The National Action Network leads a crusade to annihilate the use of derogatory terms.
Imagine listening to the radio or watching television without ever hearing the derogatory terms and racial epithets such as "b----," "ho," or "n----." This might sound like a far-fetched dream now, but a new campaign launched by the Reverend Al Sharpton is working to make it a reality.
On the heels of the NAACP's mock burial of the N-word in Detroit earlier this month, and the controversial "roboho" comment made by TMZ.com about Beyonce's wardrobe during her BET Awards performance, Sharpton and his National Action Network (NAN) are kicking off a nationwide protest against the use of these three words in popular culture. Will it work?
On August 7th, dubbed "A National Women's Day of Outrage," the NAN's Decency Initiative, which was founded to address standards in the media and entertainment industries, plans to parade the streets of 20 cities. In each city, 100 women will gather outside of the office of a major music distributor to denounce the use of sexist and racist lyrics in hopes to pressure labels to clean up their musical acts.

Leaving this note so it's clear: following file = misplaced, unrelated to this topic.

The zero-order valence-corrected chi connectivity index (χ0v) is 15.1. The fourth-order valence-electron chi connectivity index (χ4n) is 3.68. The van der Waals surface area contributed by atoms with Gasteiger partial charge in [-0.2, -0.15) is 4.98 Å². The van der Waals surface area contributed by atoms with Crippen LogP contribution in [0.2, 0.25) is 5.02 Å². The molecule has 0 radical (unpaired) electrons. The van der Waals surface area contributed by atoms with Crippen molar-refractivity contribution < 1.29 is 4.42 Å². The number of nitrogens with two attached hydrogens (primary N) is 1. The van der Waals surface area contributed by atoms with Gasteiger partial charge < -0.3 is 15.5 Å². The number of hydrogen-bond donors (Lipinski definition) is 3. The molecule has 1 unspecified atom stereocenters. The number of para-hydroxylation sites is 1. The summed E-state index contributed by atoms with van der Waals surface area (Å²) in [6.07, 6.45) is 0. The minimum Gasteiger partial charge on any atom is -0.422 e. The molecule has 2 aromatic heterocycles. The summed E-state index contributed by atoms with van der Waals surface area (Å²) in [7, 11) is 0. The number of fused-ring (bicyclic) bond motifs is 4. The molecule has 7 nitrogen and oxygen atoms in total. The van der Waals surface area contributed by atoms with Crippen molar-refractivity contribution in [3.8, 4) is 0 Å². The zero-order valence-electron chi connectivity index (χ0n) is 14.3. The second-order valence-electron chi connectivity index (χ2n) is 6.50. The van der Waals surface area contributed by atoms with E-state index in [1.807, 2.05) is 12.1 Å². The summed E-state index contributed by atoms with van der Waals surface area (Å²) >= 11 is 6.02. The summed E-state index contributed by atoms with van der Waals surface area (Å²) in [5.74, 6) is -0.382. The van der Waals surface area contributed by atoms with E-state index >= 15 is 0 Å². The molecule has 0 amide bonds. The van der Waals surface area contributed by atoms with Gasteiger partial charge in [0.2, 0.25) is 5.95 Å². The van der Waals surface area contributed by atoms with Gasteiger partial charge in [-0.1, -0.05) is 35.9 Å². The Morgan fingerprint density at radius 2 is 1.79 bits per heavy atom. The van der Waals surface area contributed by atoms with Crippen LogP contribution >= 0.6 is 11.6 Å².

"No other ethnic group is subject to denigration for profit by the music industry," said Tamika Mallory, National Director of the Decency Initiative. "The Decency Initiative will continue to demand a universal standard of respect, particularly for all women and African Americans."
The 20 cities are New York, Chicago, Las Vegas, Los Angeles, Detroit, Atlanta, Miami, Washington, D.C., Dallas, TX, Jacksonville, FL, Kansa City, MO, Phoenix, AZ, Stamford, CT, Philadelphia, PA, Columbia, SC, Houston, TX, Richmond, VA, Baltimore, MD, Augusta, GA, and Newark, NJ.
To get involved in your city contact the National Action Network at (212) 690-3070 or log on to "www.nationalactionnetwork.net".
Talk about it: Are you offended by these three words enough to protest them? Do you think "A National Women's Day of Outrage" will foster change in the music industry?
Photo Credit: Peter Chin
The Rev. Al Sharpton